Why The BLS Job Stats Are Wrong

by: TrimTabs

The BLS August jobs numbers are in and they reported the U.S. economy added a positively dismal 96,000 jobs. Meanwhile, we reported August job growth was 185,000, nearly twice what the BLS reported.

I answered a zillion calls in the past couple of days inquiring about our employment number, then another zillion calls Saturday morning asking why our numbers were WRONG. I don't mean to be miss snub-nosed contrary here, but I am frustrated by the lack of understanding of what we are reporting.

TrimTabs is NOT trying to forecast what the BLS is going to report every month. The BLS numbers are FREQUENTLY, let me repeat that, FREQUENTLY revised. Those revisions are usually in the direction of our original job growth estimates. So if your goal is divining what the BLS is going to report, then you are not really interested in what is going on in the underlying economy. We are, and that is why we look to other indicators that give a better view of real-time economic growth.

Let's look at July's BLS numbers for a moment. The BLS initially reported job growth of 163,000 in July. In August, the BLS revised their estimate down 13.5% to 141,000, closer to our original July estimate of 115,000. We believe more downward revisions are likely.

Here are a few more examples. In 2011, when the BLS released its benchmarked jobs data, the BLS total employment estimates for the year were too low by 41% relative to its preliminary estimate. That is a nearly 500,000 job growth miss. Here's another. In 2009, post benchmark, the BLS increased its job loss estimates by a stunning 60%. That was a 2.2 million job loss miss. Meanwhile, on average our withholding tax-based estimates are within 15% of the benchmarked BLS data, even though our data is released more than a year before the BLS benchmarking process.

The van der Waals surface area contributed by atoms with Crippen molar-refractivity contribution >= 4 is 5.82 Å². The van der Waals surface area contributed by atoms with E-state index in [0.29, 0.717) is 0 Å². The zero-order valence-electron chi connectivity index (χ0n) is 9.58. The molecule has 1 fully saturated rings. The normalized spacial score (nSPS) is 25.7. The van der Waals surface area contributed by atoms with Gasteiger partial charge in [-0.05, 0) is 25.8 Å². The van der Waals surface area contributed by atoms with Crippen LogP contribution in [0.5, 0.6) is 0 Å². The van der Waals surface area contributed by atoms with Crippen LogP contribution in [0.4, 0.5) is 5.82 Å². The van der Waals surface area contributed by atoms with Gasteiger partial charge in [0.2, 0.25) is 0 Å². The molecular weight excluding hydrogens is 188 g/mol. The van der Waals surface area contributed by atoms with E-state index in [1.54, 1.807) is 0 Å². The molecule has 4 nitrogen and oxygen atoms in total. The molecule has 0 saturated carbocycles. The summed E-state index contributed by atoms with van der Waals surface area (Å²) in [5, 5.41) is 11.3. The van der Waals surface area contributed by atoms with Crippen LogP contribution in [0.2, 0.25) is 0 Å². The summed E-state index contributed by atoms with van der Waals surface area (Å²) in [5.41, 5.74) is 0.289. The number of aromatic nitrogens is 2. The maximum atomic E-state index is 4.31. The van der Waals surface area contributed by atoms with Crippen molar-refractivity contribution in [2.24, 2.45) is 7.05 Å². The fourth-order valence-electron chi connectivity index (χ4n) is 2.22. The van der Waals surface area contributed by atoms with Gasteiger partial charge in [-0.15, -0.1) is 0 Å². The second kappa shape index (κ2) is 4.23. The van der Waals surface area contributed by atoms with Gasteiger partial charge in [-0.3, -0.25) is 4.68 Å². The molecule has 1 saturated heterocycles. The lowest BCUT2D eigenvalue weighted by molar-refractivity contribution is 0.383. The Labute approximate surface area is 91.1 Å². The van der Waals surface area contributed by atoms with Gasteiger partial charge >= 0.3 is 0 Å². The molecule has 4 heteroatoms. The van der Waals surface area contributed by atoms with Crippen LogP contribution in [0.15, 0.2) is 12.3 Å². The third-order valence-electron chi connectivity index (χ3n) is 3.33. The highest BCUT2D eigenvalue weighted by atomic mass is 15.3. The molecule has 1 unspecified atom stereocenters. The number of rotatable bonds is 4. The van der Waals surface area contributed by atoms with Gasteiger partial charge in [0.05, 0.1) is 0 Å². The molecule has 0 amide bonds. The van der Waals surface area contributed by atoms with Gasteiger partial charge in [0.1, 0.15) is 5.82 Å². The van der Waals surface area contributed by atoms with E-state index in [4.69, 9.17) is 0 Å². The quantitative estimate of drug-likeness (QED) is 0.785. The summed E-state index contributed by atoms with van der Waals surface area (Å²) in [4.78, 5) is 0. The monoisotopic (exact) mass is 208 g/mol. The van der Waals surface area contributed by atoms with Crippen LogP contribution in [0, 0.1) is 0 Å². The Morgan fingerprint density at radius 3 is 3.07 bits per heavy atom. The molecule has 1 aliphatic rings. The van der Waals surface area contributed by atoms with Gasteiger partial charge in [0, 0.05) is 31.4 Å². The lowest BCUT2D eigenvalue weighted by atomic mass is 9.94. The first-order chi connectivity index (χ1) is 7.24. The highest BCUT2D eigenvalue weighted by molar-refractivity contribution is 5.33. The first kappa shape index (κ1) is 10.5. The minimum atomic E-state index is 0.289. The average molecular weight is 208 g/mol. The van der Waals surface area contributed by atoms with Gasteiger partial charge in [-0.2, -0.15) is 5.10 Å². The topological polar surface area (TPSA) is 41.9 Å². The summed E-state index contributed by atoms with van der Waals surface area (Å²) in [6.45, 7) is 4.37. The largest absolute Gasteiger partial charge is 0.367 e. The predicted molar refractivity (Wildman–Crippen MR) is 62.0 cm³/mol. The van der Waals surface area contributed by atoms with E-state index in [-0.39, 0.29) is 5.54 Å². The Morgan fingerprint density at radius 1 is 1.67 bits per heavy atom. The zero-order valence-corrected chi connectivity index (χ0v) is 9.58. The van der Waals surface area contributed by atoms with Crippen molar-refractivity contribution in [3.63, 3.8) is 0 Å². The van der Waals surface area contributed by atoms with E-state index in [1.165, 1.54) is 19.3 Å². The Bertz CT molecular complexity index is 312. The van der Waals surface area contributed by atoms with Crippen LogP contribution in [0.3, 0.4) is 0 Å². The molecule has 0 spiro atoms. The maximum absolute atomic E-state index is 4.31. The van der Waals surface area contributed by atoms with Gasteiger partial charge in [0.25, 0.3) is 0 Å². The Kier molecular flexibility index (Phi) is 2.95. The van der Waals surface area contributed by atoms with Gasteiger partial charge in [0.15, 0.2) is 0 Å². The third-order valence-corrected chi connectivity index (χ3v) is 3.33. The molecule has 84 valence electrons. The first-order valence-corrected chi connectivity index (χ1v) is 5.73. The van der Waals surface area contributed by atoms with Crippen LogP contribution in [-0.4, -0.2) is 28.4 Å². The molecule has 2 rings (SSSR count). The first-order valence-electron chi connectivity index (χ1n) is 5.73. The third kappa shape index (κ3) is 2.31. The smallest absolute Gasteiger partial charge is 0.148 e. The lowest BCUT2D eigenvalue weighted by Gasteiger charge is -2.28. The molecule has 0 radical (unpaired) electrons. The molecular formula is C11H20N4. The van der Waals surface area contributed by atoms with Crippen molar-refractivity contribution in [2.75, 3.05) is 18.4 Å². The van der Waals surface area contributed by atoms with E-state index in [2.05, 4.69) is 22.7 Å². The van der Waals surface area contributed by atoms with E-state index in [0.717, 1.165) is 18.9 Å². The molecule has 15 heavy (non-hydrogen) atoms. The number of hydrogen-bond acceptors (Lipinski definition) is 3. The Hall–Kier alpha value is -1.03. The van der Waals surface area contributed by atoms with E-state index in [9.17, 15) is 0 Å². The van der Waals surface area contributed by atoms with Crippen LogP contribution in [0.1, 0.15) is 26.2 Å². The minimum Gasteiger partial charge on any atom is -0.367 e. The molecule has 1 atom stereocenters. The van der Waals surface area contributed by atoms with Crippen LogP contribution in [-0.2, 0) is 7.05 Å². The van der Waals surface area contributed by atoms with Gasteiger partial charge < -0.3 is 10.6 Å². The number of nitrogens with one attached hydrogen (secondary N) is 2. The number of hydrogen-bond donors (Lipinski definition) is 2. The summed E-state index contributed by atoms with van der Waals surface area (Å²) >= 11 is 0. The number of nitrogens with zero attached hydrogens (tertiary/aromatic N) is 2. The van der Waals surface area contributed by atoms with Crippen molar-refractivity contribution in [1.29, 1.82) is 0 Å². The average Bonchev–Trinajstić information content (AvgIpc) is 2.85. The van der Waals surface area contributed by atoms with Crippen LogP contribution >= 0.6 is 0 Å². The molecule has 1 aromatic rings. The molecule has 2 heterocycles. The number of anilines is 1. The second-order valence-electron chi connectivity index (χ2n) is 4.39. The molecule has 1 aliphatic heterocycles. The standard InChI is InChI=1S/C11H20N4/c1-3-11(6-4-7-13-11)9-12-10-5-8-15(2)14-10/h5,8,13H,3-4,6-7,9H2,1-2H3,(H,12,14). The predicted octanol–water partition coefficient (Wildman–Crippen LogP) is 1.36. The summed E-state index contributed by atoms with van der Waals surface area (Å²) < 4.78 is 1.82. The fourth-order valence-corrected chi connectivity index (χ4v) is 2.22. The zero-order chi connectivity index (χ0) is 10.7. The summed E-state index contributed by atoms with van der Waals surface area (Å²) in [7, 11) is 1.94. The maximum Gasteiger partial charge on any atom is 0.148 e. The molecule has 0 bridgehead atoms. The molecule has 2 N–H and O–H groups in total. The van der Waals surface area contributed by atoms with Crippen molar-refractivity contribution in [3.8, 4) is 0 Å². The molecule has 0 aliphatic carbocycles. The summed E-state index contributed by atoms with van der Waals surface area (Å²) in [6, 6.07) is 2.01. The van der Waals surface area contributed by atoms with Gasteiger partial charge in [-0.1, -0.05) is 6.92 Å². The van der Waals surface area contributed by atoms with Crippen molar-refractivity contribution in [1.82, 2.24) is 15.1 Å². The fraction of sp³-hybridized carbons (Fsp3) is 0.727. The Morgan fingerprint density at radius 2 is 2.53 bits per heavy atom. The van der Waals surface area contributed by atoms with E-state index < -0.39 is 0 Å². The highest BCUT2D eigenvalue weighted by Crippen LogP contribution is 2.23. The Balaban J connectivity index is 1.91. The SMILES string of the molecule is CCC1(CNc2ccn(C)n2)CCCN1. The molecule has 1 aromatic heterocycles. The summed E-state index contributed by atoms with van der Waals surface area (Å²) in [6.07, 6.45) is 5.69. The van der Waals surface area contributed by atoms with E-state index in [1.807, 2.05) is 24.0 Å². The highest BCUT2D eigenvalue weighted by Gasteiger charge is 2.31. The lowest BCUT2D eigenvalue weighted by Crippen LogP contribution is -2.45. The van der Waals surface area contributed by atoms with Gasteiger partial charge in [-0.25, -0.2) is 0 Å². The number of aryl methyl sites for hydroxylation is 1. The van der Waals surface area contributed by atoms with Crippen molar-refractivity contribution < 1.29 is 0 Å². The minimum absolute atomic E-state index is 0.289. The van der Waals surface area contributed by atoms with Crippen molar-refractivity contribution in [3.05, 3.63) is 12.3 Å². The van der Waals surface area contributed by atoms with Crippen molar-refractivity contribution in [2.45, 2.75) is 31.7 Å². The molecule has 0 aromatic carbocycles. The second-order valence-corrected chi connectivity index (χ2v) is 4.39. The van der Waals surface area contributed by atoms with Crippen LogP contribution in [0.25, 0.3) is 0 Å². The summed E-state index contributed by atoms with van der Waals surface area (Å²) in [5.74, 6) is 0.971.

Going back to August, let's review the facts. Year-over-year growth in withholding taxes was up modestly in August relative to June and July. That tells us two things; 1) there was positive growth in wages and salaries, and 2) there was positive growth in jobs.

We believe job growth was due to three factors: 1) The small uptick in housing; 2) the mini-boom in mortgage refinancing; and 3) the nearly 20% growth in vehicle sales relative to a year ago.

Will this growth last? We don't think so.

Why? The home selling season is nearly over. The mortgage refi boomlet shut off three weeks ago with the increase in 30-year mortgage interest rates. Combine that with the massive level of uncertaintly concerning the approaching $300 billion to $500 billion dollar "fiscal cliff" and we are pretty sure the economy will continue to muddle along its sub-2% GDP growth path for the foreseeable future.

One thing is for sure, however, the very poor August BLS report gives the Federal Reserve cover to announce yet another massive monetary easing program. We believe that announcement will likely come as soon as this Thursday.

Well, that's it for Today's Macro Musings. The Federal Reserve announcement is up for this week, so stay tuned.